Colonel Isaac N. Lewis was born in New Salem, Pennsylvania on October 12, 1858 and graduated from the United States Military Academy in 1884. His most notable contribution was the invention, development, and full-scale production of the world's first lightweight machine gun for aircraft.
Other contributions were a patented depression position finder, a plotting and relocating system for seacoast batteries, a time-interval clock and bell system of signals of artillery fire control, a quick-firing field gun and mount, a quick-reading mechanical vernier, a patented electric car lighting system, a windmill electric lighting system, and a patented gas-propelled torpedo.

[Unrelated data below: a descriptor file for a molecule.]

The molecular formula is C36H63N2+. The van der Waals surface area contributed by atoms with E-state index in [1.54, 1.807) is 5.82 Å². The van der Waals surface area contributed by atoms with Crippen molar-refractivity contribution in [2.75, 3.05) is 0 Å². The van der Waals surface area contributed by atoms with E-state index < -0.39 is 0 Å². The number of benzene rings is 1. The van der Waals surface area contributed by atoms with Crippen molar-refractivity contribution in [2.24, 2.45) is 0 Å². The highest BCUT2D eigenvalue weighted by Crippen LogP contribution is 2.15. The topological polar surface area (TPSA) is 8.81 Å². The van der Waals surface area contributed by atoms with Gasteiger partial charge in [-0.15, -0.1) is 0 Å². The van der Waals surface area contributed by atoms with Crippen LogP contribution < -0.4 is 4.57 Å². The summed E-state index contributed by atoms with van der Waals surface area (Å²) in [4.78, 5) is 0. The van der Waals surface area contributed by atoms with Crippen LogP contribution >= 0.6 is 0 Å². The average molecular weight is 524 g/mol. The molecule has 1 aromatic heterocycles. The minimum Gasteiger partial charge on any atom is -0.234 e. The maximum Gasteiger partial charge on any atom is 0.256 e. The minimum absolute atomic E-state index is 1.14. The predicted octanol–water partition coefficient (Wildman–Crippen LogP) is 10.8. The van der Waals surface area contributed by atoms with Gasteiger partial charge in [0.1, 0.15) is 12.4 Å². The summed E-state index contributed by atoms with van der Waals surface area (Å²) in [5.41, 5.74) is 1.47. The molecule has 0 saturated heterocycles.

As a lieutenant in 1884, he invented the world's first artillery range and position finder. On June 7, 1912 he and two military aviators made history by firing a machine gun from an airplane for the first time. The Army failed to envision the usefulness of the new weapon, which he had offered to the service virtually free of charge; the Marine Corps, however, accepted his offer.
He was unable to secure the approval of the war department, so after his retirement in 1913 he went to Belgium to build a factory for the production of his machine gun. He operated this factory until 1920. During the early part of World War I, Lewis machine guns were delivered to the Allies at a rate of 3,500 per week. After much controversy, the war proven gun was accepted by the government and the Lewis machine gun totally changed the deployment of automatic weapons on the battlefield. Colonel Lewis died in New Jersey on November 9, 1931.